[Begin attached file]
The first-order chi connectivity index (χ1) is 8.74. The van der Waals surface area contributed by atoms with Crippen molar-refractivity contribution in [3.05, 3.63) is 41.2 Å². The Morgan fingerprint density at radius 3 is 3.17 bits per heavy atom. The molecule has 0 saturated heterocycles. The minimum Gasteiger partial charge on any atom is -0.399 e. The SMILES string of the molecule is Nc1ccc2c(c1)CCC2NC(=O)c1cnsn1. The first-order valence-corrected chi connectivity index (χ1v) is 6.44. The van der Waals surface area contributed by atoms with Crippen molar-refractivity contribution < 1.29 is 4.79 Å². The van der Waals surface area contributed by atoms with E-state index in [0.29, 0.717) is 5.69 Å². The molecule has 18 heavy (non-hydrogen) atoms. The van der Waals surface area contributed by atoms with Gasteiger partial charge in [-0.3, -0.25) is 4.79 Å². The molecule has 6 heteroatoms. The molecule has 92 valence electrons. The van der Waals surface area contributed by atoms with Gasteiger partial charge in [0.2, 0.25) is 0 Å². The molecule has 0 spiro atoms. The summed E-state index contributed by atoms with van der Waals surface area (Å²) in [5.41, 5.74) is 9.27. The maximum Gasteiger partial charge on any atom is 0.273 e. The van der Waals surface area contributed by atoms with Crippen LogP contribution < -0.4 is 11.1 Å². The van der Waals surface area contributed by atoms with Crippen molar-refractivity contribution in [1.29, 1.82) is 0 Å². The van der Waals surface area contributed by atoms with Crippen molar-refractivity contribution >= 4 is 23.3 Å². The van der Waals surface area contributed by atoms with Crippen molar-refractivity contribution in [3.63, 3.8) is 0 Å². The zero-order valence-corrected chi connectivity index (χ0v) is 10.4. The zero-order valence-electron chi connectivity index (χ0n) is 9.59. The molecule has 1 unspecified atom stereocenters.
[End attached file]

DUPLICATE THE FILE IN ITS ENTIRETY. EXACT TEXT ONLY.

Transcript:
The first-order chi connectivity index (χ1) is 8.74. The van der Waals surface area contributed by atoms with Crippen molar-refractivity contribution in [3.05, 3.63) is 41.2 Å². The Morgan fingerprint density at radius 3 is 3.17 bits per heavy atom. The molecule has 0 saturated heterocycles. The minimum Gasteiger partial charge on any atom is -0.399 e. The SMILES string of the molecule is Nc1ccc2c(c1)CCC2NC(=O)c1cnsn1. The first-order valence-corrected chi connectivity index (χ1v) is 6.44. The van der Waals surface area contributed by atoms with Crippen molar-refractivity contribution < 1.29 is 4.79 Å². The van der Waals surface area contributed by atoms with E-state index in [0.29, 0.717) is 5.69 Å². The molecule has 18 heavy (non-hydrogen) atoms. The van der Waals surface area contributed by atoms with Gasteiger partial charge in [-0.3, -0.25) is 4.79 Å². The molecule has 6 heteroatoms. The molecule has 92 valence electrons. The van der Waals surface area contributed by atoms with Gasteiger partial charge in [0.2, 0.25) is 0 Å². The molecule has 0 spiro atoms. The summed E-state index contributed by atoms with van der Waals surface area (Å²) in [5.41, 5.74) is 9.27. The maximum Gasteiger partial charge on any atom is 0.273 e. The van der Waals surface area contributed by atoms with Crippen LogP contribution < -0.4 is 11.1 Å². The van der Waals surface area contributed by atoms with Crippen molar-refractivity contribution in [1.29, 1.82) is 0 Å². The van der Waals surface area contributed by atoms with Crippen molar-refractivity contribution >= 4 is 23.3 Å². The van der Waals surface area contributed by atoms with Crippen molar-refractivity contribution in [3.63, 3.8) is 0 Å². The zero-order valence-corrected chi connectivity index (χ0v) is 10.4. The zero-order valence-electron chi connectivity index (χ0n) is 9.59. The molecule has 1 unspecified atom stereocenters.